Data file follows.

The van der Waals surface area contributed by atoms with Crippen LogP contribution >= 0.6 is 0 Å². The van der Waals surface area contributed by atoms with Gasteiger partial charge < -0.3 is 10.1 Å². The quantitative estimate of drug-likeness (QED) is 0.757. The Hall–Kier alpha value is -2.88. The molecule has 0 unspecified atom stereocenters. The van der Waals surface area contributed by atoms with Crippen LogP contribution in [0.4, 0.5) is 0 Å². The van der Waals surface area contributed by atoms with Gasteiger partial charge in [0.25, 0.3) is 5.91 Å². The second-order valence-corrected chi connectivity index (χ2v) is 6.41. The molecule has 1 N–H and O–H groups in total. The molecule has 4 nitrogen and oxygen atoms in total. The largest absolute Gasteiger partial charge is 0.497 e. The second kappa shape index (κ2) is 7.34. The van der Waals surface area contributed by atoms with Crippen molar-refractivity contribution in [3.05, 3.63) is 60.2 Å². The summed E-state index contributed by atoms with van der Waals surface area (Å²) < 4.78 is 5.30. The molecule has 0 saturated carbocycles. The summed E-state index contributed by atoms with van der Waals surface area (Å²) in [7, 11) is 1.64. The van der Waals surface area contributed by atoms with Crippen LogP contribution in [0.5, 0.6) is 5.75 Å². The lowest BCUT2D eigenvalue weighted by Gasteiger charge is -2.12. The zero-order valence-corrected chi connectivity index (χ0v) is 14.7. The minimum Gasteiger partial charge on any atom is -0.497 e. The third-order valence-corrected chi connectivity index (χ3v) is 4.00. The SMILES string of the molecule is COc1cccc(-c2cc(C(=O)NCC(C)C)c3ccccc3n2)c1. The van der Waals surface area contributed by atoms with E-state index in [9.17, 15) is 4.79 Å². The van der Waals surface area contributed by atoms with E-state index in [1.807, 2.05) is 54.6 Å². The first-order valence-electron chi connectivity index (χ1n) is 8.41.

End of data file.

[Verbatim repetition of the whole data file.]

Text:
The van der Waals surface area contributed by atoms with Crippen LogP contribution >= 0.6 is 0 Å². The van der Waals surface area contributed by atoms with Gasteiger partial charge < -0.3 is 10.1 Å². The quantitative estimate of drug-likeness (QED) is 0.757. The Hall–Kier alpha value is -2.88. The molecule has 0 unspecified atom stereocenters. The van der Waals surface area contributed by atoms with Crippen LogP contribution in [0.4, 0.5) is 0 Å². The van der Waals surface area contributed by atoms with Gasteiger partial charge in [0.25, 0.3) is 5.91 Å². The second-order valence-corrected chi connectivity index (χ2v) is 6.41. The molecule has 1 N–H and O–H groups in total. The molecule has 4 nitrogen and oxygen atoms in total. The largest absolute Gasteiger partial charge is 0.497 e. The second kappa shape index (κ2) is 7.34. The van der Waals surface area contributed by atoms with Crippen molar-refractivity contribution in [3.05, 3.63) is 60.2 Å². The summed E-state index contributed by atoms with van der Waals surface area (Å²) < 4.78 is 5.30. The molecule has 0 saturated carbocycles. The summed E-state index contributed by atoms with van der Waals surface area (Å²) in [7, 11) is 1.64. The van der Waals surface area contributed by atoms with Crippen LogP contribution in [0.5, 0.6) is 5.75 Å². The lowest BCUT2D eigenvalue weighted by Gasteiger charge is -2.12. The zero-order valence-corrected chi connectivity index (χ0v) is 14.7. The minimum Gasteiger partial charge on any atom is -0.497 e. The third-order valence-corrected chi connectivity index (χ3v) is 4.00. The SMILES string of the molecule is COc1cccc(-c2cc(C(=O)NCC(C)C)c3ccccc3n2)c1. The van der Waals surface area contributed by atoms with E-state index in [9.17, 15) is 4.79 Å². The van der Waals surface area contributed by atoms with E-state index in [1.807, 2.05) is 54.6 Å². The first-order valence-electron chi connectivity index (χ1n) is 8.41.